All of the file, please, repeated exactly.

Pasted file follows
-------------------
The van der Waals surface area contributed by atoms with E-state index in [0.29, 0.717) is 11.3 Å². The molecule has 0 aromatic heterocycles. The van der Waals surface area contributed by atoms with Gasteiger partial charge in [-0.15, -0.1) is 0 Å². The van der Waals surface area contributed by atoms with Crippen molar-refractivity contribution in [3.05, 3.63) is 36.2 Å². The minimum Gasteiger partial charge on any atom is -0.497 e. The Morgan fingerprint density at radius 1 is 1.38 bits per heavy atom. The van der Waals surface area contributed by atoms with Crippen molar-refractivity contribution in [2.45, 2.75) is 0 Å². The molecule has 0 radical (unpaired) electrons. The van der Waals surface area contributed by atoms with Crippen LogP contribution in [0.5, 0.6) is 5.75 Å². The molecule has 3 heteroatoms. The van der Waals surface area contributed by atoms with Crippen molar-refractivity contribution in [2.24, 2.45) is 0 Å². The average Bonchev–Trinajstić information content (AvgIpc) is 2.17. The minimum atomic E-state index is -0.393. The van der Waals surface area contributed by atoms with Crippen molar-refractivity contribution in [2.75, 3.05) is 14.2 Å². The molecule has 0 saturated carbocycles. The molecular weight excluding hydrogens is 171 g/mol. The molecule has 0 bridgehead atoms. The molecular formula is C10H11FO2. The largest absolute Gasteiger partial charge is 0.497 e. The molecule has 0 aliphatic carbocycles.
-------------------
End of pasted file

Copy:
The van der Waals surface area contributed by atoms with E-state index in [0.29, 0.717) is 11.3 Å². The molecule has 0 aromatic heterocycles. The van der Waals surface area contributed by atoms with Gasteiger partial charge in [-0.15, -0.1) is 0 Å². The van der Waals surface area contributed by atoms with Crippen molar-refractivity contribution in [3.05, 3.63) is 36.2 Å². The minimum Gasteiger partial charge on any atom is -0.497 e. The Morgan fingerprint density at radius 1 is 1.38 bits per heavy atom. The van der Waals surface area contributed by atoms with Crippen molar-refractivity contribution in [2.45, 2.75) is 0 Å². The molecule has 0 radical (unpaired) electrons. The van der Waals surface area contributed by atoms with Crippen LogP contribution in [0.5, 0.6) is 5.75 Å². The molecule has 3 heteroatoms. The van der Waals surface area contributed by atoms with Crippen molar-refractivity contribution in [2.24, 2.45) is 0 Å². The average Bonchev–Trinajstić information content (AvgIpc) is 2.17. The minimum atomic E-state index is -0.393. The van der Waals surface area contributed by atoms with Crippen molar-refractivity contribution in [2.75, 3.05) is 14.2 Å². The molecule has 0 saturated carbocycles. The molecular weight excluding hydrogens is 171 g/mol. The molecule has 0 bridgehead atoms. The molecular formula is C10H11FO2. The largest absolute Gasteiger partial charge is 0.497 e. The molecule has 0 aliphatic carbocycles.